Why cholesterol isn't all bad

by JOHN BRIFFA, Daily Mail

One of the most consistent health messages to come from the medical profession over the past decade has been the need to control cholesterol levels in the body.

Cholesterol can clog our arteries and increase our risk of succumbing to conditions such as heart disease and stroke. However, while cholesterol in the bloodstream may indeed pose some risk to our health, it isn't all bad.

A type of cholesterol known as high-density lipoprotein (HDL) cholesterol is well known to actually reduce the risk of major killers.

A study in the Journal of the American Geriatrics Society showed that high levels of HDL cholesterol were associated with longevity.

Here, we take a closer look at the effects of cholesterol in the body, and explore proven ways to boost HDL levels and enhance health.

Cholesterol is a waxy, fat-like substance which has multiple roles in the body: it is a natural constituent of all the body's cells, and an essential ingredient in bile and several important hormones.

However, in excess, cholesterol can form a sediment out on the inside of the body's arteries.

This process, known as 'atherosclerosis', generally progresses as we age. As a result, one or more arteries may become so blocked that the formation of a small blood clot or spasm in the vessel wall may cause complete blockage of an artery.

Blockage of a vessel supplying blood to the heart muscle results in a heart attack, while blockage of an artery leading to the brain is the most common cause of stroke.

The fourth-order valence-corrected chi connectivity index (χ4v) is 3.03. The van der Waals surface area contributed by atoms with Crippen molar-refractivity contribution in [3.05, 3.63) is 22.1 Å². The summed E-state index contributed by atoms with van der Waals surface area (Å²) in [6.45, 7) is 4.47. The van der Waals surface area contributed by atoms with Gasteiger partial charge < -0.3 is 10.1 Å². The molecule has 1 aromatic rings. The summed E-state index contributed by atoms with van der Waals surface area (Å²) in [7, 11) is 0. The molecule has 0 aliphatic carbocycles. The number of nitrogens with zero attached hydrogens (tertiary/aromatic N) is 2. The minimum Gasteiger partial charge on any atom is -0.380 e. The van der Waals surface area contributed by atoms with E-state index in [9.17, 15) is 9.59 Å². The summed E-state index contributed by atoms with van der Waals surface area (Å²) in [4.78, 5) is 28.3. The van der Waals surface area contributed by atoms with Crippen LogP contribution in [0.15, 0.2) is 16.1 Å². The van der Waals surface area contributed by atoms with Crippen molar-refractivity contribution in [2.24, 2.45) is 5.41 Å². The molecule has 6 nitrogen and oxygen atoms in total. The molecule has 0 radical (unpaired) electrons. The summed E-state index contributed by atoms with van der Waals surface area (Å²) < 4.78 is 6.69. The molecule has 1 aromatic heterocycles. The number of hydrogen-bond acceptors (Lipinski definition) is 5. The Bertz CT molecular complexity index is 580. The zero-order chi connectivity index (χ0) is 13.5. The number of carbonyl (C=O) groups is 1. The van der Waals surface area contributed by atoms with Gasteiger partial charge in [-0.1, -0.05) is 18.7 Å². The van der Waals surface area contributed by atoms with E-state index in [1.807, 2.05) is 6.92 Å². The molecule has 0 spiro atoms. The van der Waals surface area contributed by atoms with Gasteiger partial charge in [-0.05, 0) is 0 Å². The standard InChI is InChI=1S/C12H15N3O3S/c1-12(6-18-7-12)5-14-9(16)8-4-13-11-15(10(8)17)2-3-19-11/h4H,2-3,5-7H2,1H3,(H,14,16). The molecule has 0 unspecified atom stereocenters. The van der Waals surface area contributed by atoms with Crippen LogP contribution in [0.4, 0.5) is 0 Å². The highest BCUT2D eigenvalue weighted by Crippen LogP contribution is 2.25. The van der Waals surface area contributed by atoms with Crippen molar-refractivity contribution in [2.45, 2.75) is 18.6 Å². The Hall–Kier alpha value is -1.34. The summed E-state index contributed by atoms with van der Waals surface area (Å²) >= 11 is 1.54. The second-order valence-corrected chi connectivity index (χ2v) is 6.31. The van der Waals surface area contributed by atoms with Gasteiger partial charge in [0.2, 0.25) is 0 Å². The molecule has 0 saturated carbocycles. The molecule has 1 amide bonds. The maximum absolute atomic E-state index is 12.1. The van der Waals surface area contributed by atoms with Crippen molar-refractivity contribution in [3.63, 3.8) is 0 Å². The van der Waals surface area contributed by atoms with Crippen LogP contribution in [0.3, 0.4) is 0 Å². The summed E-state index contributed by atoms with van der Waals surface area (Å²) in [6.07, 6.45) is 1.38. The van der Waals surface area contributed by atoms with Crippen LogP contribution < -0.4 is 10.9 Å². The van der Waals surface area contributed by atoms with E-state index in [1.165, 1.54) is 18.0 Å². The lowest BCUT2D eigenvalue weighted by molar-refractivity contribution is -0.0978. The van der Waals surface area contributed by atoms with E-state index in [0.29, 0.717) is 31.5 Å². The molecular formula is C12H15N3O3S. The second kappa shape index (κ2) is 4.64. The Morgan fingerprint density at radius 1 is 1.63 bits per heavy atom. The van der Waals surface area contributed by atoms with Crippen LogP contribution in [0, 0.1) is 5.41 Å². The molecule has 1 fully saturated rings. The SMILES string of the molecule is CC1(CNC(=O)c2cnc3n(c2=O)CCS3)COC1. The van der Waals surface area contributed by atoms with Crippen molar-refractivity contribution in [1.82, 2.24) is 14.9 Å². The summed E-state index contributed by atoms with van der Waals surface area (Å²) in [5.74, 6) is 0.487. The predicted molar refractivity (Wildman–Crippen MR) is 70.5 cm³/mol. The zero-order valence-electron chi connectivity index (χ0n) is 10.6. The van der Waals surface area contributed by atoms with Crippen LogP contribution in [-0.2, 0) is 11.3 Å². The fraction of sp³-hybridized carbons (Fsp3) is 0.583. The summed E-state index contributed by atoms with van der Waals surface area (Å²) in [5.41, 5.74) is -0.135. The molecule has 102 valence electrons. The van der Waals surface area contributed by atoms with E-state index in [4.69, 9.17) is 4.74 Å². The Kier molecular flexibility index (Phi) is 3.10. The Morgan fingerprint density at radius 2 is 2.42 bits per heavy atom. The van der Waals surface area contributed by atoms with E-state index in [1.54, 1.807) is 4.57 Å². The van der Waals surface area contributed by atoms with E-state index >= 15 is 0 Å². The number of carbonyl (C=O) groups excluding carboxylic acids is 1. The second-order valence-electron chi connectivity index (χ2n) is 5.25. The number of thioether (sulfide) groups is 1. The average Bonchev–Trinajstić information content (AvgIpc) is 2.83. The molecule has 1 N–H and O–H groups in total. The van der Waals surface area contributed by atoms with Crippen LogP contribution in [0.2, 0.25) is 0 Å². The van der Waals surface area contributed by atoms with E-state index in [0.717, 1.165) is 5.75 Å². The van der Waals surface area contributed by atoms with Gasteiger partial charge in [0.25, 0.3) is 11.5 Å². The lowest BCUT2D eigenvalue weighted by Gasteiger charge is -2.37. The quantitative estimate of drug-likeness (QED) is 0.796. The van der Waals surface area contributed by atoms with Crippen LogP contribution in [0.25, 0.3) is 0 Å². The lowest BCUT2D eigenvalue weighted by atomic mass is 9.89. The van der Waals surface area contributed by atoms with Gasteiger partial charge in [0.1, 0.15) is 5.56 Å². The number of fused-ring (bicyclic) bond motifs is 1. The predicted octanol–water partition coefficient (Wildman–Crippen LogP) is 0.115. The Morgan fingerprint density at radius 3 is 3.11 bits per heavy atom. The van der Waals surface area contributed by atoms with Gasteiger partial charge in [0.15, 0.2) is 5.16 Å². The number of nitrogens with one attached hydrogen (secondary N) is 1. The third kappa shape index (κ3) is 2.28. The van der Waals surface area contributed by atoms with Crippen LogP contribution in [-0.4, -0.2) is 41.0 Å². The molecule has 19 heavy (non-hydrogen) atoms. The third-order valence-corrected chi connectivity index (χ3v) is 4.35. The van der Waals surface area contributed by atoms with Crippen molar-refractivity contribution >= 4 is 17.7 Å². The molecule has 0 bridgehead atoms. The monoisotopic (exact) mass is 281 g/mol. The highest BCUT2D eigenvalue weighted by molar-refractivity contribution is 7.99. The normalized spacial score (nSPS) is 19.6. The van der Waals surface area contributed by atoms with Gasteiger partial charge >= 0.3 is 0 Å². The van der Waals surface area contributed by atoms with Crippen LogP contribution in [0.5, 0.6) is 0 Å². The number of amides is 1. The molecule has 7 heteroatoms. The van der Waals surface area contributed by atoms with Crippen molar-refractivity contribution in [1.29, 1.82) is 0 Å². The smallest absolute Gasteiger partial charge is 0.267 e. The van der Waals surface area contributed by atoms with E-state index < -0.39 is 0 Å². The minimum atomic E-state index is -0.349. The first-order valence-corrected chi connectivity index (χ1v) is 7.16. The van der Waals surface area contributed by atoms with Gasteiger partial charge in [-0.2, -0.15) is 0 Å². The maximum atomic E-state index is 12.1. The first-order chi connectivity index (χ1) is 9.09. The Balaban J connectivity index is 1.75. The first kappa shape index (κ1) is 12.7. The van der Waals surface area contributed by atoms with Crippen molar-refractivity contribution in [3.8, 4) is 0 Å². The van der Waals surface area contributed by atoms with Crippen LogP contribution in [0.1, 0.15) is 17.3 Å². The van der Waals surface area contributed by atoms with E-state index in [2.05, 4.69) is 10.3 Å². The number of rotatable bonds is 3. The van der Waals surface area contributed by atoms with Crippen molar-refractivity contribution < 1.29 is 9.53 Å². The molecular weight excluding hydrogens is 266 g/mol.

Cholesterol travels around the body in the bloodstream. Being a fat, cholesterol itself cannot dissolve in blood. To get around this, the body wraps cholesterol in protein to make blood components called 'lipoproteins'.

Lipoproteins come in two basic types: low density lipoprotein (LDL) and high density lipoprotein (HDL). LDL is essentially responsible for dumping cholesterol on the inside of artery walls, and is therefore often referred to as 'bad cholesterol'.

HDL, on the other hand, seems to have the opposite effect, and helps to remove LDL from the blood.

Studies show that high levels of HDL in the bloodstream are associated with a reduced risk of heart disease. For this reason, HDL is often dubbed 'good cholesterol'.

The research published in the Journal of the American Geriatrics Society studied cholesterol levels in a group of centenarians (individuals who are at least 100 years old), their children, their children's spouses and an unconnected group of individuals in their 60s.

Interestingly, this study found high levels of HDL cholesterol in the centenarians and their children compared to the other individuals.

In men, low levels of LDL and high levels of HDL seemed to confer some longevity-enhancing effect, while in women, a high HDL, irrespective of the LDL was enough to afford them protection from disease.

Increasing HDL levels is quite likely to impart considerable health benefits. Many different lifestyle factors have been shown to increase HDL levels in the body. Studies show that fish oils, olive oil and garlic can raise HDL levels.

Several studies have shown that alcohol consumption increases HDL levels. However, in excess, alcohol may increase the risk of conditions such as high blood pressure, heart rhythm irregularities and liver disease.

Another useful beverage for raising HDL levels is green tea. While some foodstuffs tend to increase HDL levels, others do quite the reverse. The consumption of certain sugars and starches has been linked with low HDL levels.

The foods to avoid are those which tend to release sugar quickly into the bloodstream, including chocolate, biscuits, cakes, confectionery, white bread, white rice, pasta and potatoes.

There is a wealth of evidence linking exercise to raised HDL levels. One study in women showed that running improved HDL, and that the greater the level of exercise, the higher the HDL level rose.

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